On October 4, 2018 my grandmother died. Sad…yes but she was 96 years young. She was my dad’s step mother. When she married my dad’s father she inherited 3 grown children. Then she had 3 children of her own. When her youngest was just 3 years old, her husband died. This left her a single mom of three in the 1960s. She worked as a buyer for Carson Pirie Scott and rose to the level of senior vice president when women executives were not common.
She was born in 1922 at a time when women just two years prior were finally gained the right to vote. History shows us that women did not get out in equal numbers until the 1980s. But that did not stop my grandmother. She was always at the forefront of the women’s movement even if it wasn’t being called that at the time. She would enter different organizations with the mind set that women were welcome, were to be leaders, and that men will learn how to make it so. She was unapologetically direct. Often, she would be so direct that feelings were hurt but her intentions were always to help you become the best you possible.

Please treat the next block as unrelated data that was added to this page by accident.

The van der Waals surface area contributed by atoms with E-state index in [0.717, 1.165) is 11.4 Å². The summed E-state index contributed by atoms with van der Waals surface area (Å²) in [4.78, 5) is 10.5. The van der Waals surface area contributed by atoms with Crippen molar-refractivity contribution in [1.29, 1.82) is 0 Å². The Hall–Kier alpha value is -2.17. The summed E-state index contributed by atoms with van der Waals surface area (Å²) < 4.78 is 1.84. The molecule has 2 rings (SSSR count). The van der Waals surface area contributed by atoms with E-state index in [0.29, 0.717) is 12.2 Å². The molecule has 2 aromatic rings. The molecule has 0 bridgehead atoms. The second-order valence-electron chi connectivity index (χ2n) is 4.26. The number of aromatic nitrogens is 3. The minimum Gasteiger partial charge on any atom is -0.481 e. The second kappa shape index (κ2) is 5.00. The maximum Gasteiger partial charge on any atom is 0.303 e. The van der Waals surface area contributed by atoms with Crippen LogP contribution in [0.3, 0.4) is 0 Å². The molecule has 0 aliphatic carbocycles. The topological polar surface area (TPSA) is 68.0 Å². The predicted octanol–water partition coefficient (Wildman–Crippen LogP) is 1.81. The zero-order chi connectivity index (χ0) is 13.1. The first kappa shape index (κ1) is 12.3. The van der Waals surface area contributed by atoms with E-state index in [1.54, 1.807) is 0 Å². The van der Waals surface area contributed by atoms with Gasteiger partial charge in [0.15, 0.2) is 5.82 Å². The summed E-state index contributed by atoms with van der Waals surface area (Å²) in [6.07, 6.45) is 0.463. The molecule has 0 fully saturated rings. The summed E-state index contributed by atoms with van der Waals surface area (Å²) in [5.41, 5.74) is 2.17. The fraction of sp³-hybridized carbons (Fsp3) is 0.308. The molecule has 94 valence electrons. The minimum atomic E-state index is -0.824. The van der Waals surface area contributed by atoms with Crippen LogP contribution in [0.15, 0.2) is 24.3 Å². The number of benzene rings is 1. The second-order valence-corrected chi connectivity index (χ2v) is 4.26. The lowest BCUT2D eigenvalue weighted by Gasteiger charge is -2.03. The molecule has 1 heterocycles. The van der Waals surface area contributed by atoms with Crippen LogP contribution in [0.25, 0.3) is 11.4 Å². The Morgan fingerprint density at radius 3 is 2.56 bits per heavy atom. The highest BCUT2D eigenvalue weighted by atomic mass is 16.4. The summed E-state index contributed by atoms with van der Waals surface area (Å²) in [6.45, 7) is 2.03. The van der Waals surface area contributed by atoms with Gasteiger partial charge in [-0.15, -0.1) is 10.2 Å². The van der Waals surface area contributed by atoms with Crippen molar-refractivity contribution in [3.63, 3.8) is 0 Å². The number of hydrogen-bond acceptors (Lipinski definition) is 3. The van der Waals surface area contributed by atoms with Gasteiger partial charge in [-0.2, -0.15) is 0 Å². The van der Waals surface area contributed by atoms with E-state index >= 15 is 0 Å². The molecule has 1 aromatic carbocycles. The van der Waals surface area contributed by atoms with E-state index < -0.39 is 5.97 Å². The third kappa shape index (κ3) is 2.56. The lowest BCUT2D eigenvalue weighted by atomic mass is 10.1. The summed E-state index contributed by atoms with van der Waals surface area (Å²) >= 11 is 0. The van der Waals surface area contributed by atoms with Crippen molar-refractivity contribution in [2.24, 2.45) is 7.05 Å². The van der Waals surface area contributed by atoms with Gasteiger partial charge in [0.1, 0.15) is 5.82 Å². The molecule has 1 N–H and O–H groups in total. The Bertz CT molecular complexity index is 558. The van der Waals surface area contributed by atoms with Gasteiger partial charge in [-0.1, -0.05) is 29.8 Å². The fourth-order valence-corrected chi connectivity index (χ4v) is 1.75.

Sitting in her service I was struck by how many people she touched. She was still active in her community and was still working (selling real estate). The only reason she stopped was that cancer decided to grab hold of her and take her fast (within a few weeks). Even with the diagnosis she wrote out 8 pages of instructions just in case the chemo didn’t work and she would actually die. The other thing that struck me was that regret. I regret knowing these things about her before she passed away. I knew she was a force to be reckoned with, but I did not know how much. I wish I had a chance to really get to know her.
So I urge to take the time to get to know those around you. You may be surprised by what you learn about their history. Don’t let it slide until it is too late.
Until next time….
Change. Discover. Transform.
Carla Carter, Ed.D., LCPC, CMPC, EMDR Certified